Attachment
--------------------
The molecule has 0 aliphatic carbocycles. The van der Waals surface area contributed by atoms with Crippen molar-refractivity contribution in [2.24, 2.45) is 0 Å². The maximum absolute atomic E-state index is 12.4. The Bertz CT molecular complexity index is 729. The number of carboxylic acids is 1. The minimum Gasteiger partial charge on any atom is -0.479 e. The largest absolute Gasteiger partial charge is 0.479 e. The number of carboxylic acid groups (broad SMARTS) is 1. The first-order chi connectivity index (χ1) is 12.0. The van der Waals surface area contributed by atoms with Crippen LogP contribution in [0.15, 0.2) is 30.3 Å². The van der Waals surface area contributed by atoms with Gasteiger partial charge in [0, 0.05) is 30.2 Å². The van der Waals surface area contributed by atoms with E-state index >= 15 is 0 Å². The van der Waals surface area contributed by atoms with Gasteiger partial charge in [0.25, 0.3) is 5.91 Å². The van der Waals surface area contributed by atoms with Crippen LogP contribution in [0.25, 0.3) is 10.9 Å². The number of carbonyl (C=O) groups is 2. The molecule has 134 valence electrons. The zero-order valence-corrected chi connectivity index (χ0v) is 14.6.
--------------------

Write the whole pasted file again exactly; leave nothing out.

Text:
The molecule has 0 aliphatic carbocycles. The van der Waals surface area contributed by atoms with Crippen molar-refractivity contribution in [2.24, 2.45) is 0 Å². The maximum absolute atomic E-state index is 12.4. The Bertz CT molecular complexity index is 729. The number of carboxylic acids is 1. The minimum Gasteiger partial charge on any atom is -0.479 e. The largest absolute Gasteiger partial charge is 0.479 e. The number of carboxylic acid groups (broad SMARTS) is 1. The first-order chi connectivity index (χ1) is 12.0. The van der Waals surface area contributed by atoms with Crippen LogP contribution in [0.15, 0.2) is 30.3 Å². The van der Waals surface area contributed by atoms with Gasteiger partial charge in [0, 0.05) is 30.2 Å². The van der Waals surface area contributed by atoms with E-state index >= 15 is 0 Å². The van der Waals surface area contributed by atoms with Gasteiger partial charge in [0.25, 0.3) is 5.91 Å². The van der Waals surface area contributed by atoms with Crippen LogP contribution in [0.25, 0.3) is 10.9 Å². The number of carbonyl (C=O) groups is 2. The molecule has 134 valence electrons. The zero-order valence-corrected chi connectivity index (χ0v) is 14.6.